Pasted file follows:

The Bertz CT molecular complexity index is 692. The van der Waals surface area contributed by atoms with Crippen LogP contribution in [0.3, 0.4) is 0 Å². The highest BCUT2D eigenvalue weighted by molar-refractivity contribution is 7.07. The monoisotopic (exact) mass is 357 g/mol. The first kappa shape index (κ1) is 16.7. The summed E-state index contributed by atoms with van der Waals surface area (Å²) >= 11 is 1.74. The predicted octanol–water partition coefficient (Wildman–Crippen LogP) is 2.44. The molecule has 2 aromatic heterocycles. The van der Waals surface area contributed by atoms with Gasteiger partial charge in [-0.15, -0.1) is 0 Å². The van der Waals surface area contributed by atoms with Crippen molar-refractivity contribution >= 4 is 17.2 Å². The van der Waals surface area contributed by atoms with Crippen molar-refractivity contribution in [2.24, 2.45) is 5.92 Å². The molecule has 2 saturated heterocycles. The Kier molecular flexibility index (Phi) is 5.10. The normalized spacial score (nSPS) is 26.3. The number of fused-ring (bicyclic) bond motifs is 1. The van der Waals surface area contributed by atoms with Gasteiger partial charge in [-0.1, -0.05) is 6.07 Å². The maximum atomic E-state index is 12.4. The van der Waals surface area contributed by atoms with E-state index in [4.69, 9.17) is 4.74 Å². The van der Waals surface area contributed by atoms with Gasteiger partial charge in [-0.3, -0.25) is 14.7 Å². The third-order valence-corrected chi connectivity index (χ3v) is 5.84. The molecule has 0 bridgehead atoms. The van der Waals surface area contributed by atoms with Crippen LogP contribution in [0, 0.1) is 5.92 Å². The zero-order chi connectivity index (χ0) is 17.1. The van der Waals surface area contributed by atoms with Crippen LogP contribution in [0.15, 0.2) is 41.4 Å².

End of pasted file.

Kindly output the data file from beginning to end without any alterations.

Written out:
The Bertz CT molecular complexity index is 692. The van der Waals surface area contributed by atoms with Crippen LogP contribution in [0.3, 0.4) is 0 Å². The highest BCUT2D eigenvalue weighted by molar-refractivity contribution is 7.07. The monoisotopic (exact) mass is 357 g/mol. The first kappa shape index (κ1) is 16.7. The summed E-state index contributed by atoms with van der Waals surface area (Å²) >= 11 is 1.74. The predicted octanol–water partition coefficient (Wildman–Crippen LogP) is 2.44. The molecule has 2 aromatic heterocycles. The van der Waals surface area contributed by atoms with Gasteiger partial charge in [-0.15, -0.1) is 0 Å². The van der Waals surface area contributed by atoms with Crippen molar-refractivity contribution >= 4 is 17.2 Å². The van der Waals surface area contributed by atoms with Crippen molar-refractivity contribution in [2.24, 2.45) is 5.92 Å². The molecule has 2 saturated heterocycles. The Kier molecular flexibility index (Phi) is 5.10. The normalized spacial score (nSPS) is 26.3. The number of fused-ring (bicyclic) bond motifs is 1. The van der Waals surface area contributed by atoms with Gasteiger partial charge in [-0.1, -0.05) is 6.07 Å². The maximum atomic E-state index is 12.4. The van der Waals surface area contributed by atoms with E-state index in [4.69, 9.17) is 4.74 Å². The van der Waals surface area contributed by atoms with Gasteiger partial charge in [-0.3, -0.25) is 14.7 Å². The third-order valence-corrected chi connectivity index (χ3v) is 5.84. The molecule has 0 bridgehead atoms. The van der Waals surface area contributed by atoms with Crippen LogP contribution in [0, 0.1) is 5.92 Å². The zero-order chi connectivity index (χ0) is 17.1. The van der Waals surface area contributed by atoms with Crippen LogP contribution in [0.15, 0.2) is 41.4 Å².